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The importance of pigs in Austria: From ‘grief bacon’ to your inner swine dog

Pigs are important animals in Austria. Photo by Kenneth Schipper Vera on Unsplash
Pigs are important animals in Austria. Photo by Kenneth Schipper Vera on Unsplash
When you live in Austria, it soon becomes very obvious that the whole country has a special relationship with pork and pigs. 

Pork is widely eaten and one of the cheapest meats you can find in the shops. That’s not to mention the bewildering array of pork related products, such as wurst, sausages, hams, bacon (speck) and leberkäse (liver cheese) on sale at various meat counters and Würstelstands (sausage stands) across the country. 

Around Christmas and New Year, much pig-related paraphernalia starts to appear in the shops and at Christmas markets. There are pig shaped Christmas market mulled wine mugs, pig shaped key rings, and other ‘good luck pigs’ also known as Glücksschwein. 

These pigs made of marzipan are another treat people enjoy around Christmas. (Photo by PATRIK STOLLARZ / AFP)

Pigs are lucky

The reason? In Austria pigs are considered very lucky. If someone has a stroke of luck, this is often referred to as having “had a pig” or “Schwein haben”.

There are various theories as to why pigs are considered so lucky. The prevailing one is that when Austria was primarily a country of farmers, having a pig meant there was enough to eat in the lean winter months. 

The pig is so important in Austrian culture that there are many expressions relating to these animals. For example the well-to-do suburbs in Lower Austria around Vienna are jokingly referred to as the Speckgürtel or Bacon Belt. Another theory is the pig relates to the ace of cards in a deck, with the highest value card being called the sow (Sau).

Grief bacon

One famous use of bacon to express a concept in German is Kummerspeck, or bacon grief, perhaps better translated into English as ‘comfort eating’. It refers to something many of us may have succumbed to during the dark days of the Corona pandemic, putting on weight by eating your feelings in the form of bacon. It can also refer to a lovesick person, trying to ease the pain with pork products.

On the other hand, Schweinisch can also mean dirty in a sexual sense. 

One useful phrase if someone is trying to get to know you too quickly is “Wir haben zusammen noch keine Schweine gehütet” or “we haven’t kept any pigs together yet”. This means “we don’t know each other well enough for that”.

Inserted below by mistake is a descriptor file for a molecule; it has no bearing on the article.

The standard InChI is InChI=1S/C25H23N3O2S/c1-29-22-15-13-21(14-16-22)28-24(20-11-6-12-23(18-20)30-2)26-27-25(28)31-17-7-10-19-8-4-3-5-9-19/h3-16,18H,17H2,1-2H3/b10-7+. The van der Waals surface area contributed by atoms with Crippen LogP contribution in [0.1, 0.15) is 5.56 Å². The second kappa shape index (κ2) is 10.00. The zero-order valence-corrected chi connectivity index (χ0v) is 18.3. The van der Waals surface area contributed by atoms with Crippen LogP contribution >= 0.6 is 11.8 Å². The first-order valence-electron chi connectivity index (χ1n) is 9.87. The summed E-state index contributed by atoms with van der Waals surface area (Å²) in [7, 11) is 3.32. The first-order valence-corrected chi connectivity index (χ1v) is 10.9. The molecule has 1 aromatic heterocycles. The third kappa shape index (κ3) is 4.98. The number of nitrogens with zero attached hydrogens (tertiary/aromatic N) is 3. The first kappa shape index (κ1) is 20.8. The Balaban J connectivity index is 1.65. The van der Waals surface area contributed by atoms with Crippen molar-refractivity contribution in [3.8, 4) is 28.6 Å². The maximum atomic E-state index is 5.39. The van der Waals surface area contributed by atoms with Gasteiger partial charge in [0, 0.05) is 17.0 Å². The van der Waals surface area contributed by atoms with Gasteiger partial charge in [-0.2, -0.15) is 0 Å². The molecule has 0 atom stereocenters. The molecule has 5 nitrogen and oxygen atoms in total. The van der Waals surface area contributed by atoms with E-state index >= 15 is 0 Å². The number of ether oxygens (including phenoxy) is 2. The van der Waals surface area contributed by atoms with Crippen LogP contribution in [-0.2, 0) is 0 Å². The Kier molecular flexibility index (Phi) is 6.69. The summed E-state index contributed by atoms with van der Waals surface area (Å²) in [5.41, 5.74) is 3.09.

And while in England we might say that pigs might fly, in German the expression is that “I believe my pig might whistle” or “Ich glaub mein Schwein pfeift”. although this expression is more widely used in Germany than Austria.

Let the pig run free

You can also use pigs for emphasis, and say somewhere is “pig cold” or “pig warm” (schweine kalt or schweine heiß), or even “really good” “saugut”. And if you go to a party, you can “die Sau rauslassen”, or let the pig out, if you mean you want people to let their hair down, like a pig running joyously free in the open air. 

These guys have conquered their inner Schweinehund . (Photo by JOE KLAMAR / AFP)

Pigs are not always mentioned in a positive light. For example, if you are feeling lazy at the gym, your trainer might exhort you to “überwinden deine innerer Schweinehund!” or “overcome your inner pig dog”. The innerer Schweinehund, or inner “pig dog” is used to represent a weak inner self or a lack of motivation. 

Of course, if you do succeed, you may find yourself sweating like a pig, in which case you can say “Ich schwitze wie eine Sau”. And it’s also common to call a child who has got filthy rolling around in the mud, a kleines Ferkel or little piglet.

Fans protest against police action with a banner that reads “bull pigs” at a German first division Bundesliga football match in 2013. (Photo by PATRIK STOLLARZ / AFP)

One interesting variant of the use of the word “pig” as a derogatory word aimed at police officers is the word Bullenschweine, which combines bulls and pigs in one word. This a well known insult to police officers. 

It’s all sausage to me

One final slightly pig related phrase you may find useful in Austria or other German speaking countries is the expression “Es ist mir wurscht”, or “it’s all sausage to me”. This is a slightly more colloquial form of “egal”, which means “I don’t care” about something or someone.

One theory is that this expression comes from the practise of butchers taking their most unappetising cuts of meat leftover at the end of the day, and making it into sausage. 


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